BMMI recently launched a Project Management Office (PMO) to support the various, diverse projects planned to take place across the group’s nine countries of operation. Suttish Boodoo, Head of Integrated Management System (IMS), Security and Admin shares more about the PMO, how it will support our businesses and exceptional execution.
Let’s begin by how we are defining a PMO at BMMI.
Simply put, a PMO is a group of people who act as a support service to ensure effective execution of projects. At this initial stage, we’re considering BMMI’s PMO as an administrative and reporting function. So what we do is support, not manage projects. There is a Project Manager from each business who manages things such as the project schedule, plan, resources and dealing with third parties, while we are there supporting every step of the way.
So what does that support look like?
We support by providing the necessary tools to help projects become a success. We develop these tools and templates and ensure that the Project Team uses them consistently for all projects. With the diversity and breadth of our businesses, putting in place guidelines and charters ensures we have a methodical and proven approach
A huge thing for us is also fostering collaboration between stakeholders and breaking down silos. Sometimes, there are lot of people involved in a project from across departments, businesses and even countries of operation. So at the very beginning, we set up a meeting to make sure that all stakeholders are in the loop and aware of their role and responsibilities for the project. Furthermore, the PMO maintains an inventory of all planned and running projects which helps to provide management with a greater visibility of project status and performance. Additionally, the PMO follows up with the project team in order to track agreed project deliverables and report a consolidated project status to all concerned.
How did BMMI’s PMO come about?
With the expanding nature of our businesses, it was an important time to introduce a PMO so that it could help us understand why some projects are successful and why some aren’t in terms of delivery, whether on timeline or on budget. We first began by conducting a gap analysis and assessment of previous projects to find out what challenges and issues have led to project failures in the past. Following that process, we formally launched the PMO at the end of February this year.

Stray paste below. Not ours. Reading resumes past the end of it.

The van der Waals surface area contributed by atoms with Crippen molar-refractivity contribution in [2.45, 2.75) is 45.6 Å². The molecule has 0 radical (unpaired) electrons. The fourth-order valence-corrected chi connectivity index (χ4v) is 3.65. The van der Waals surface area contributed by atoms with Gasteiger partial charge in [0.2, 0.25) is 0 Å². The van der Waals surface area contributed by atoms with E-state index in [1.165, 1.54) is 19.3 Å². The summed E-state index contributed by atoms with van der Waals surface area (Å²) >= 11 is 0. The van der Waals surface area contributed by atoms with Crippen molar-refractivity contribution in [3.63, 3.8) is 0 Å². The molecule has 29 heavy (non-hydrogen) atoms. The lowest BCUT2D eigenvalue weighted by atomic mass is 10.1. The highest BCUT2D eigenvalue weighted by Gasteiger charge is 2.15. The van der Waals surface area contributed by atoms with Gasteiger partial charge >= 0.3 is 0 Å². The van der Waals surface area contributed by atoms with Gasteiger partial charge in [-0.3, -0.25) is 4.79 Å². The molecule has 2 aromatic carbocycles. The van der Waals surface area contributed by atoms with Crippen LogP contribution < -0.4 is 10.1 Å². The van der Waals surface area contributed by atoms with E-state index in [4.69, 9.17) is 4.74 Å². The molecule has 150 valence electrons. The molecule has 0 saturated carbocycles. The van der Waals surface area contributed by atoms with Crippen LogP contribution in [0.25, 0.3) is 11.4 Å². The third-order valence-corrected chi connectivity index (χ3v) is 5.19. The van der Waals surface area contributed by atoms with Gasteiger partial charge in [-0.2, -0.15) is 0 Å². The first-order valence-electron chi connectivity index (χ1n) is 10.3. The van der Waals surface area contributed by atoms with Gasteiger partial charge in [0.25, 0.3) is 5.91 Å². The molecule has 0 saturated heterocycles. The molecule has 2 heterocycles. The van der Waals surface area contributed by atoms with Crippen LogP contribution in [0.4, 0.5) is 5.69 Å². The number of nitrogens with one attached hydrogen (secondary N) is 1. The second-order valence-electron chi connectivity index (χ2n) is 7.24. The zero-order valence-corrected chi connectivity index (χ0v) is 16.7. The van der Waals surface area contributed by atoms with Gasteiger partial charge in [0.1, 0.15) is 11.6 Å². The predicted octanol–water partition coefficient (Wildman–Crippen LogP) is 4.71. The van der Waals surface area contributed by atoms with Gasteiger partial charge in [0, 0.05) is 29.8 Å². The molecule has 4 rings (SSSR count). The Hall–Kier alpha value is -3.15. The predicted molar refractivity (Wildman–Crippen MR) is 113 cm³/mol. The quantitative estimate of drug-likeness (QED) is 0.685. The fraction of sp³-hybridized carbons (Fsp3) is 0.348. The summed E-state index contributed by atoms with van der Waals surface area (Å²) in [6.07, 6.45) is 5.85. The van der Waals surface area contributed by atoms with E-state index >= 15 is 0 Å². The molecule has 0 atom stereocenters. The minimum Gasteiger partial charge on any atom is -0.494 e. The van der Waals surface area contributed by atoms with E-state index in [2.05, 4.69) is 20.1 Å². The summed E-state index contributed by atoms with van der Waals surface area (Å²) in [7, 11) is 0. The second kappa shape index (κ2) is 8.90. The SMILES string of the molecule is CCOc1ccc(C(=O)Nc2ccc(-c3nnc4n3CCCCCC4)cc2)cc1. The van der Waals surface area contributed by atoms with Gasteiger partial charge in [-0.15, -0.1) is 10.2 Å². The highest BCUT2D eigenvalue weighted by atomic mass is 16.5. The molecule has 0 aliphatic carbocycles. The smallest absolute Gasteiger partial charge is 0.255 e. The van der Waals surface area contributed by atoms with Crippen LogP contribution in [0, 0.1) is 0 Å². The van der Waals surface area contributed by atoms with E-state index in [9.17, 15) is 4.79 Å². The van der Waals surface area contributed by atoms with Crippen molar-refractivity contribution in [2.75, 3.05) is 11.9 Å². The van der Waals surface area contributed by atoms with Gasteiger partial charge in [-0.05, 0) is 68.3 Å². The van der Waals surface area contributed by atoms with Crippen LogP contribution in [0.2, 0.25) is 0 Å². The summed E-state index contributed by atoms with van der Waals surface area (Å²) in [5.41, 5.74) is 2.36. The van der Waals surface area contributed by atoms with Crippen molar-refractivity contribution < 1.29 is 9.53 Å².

How’s BMMI’s PMO structured and what kind of roles are involved?
There are many different ways a PMO can be set up and it truly differs depending on an organisation’s needs. For us, we found that the best current solution is to set up a PMO that offers support rather than takes control of managing a project. BMMI needed a PMO that is administrative and can report on what’s happening with projects, provide guidance, best practices and analysis. The structure of our PMO consists of a small team of IMS members, which is led by myself as the Head of the PMO.
Our PMO setup is two levels, so what that means is that at the PMO’s centre, the IMS team, provides guidelines, best practices and project management tools, and from the businesses’ side, we have the Project Manager who manages and leads the project team. The businesses may also appoint a Project Coordinator who acts as a liaison between the business and the PMO, reporting on progress and status. Throughout the project, the PMO team reports to our Senior Leadership Group (SLG) on higher-level projects’ status and outcomes.
So, how does the process itself look like?
We are involved in the five project phases for any project under the PMO, and they are initiation, planning, implementation, control and closure. How we start is we try to meet with each stakeholder at the beginning of the year, gather information and make an inventory of all planned projects across our operations. Then we start the initiation stage where we get involved to understand the vision, purpose and objectives of the project and to ensure that the Project Owner appoints a Project Manager and team. At this stage we also ensure that a project charter is documented. Once the project is approved and budgeted for, we get involved in what we call the planning phase, where we ensure that the project is planned properly, with a realistic timeline, having the resources needed in terms of people, finance, equipment and procurement plan as well as communication plan and change management plan.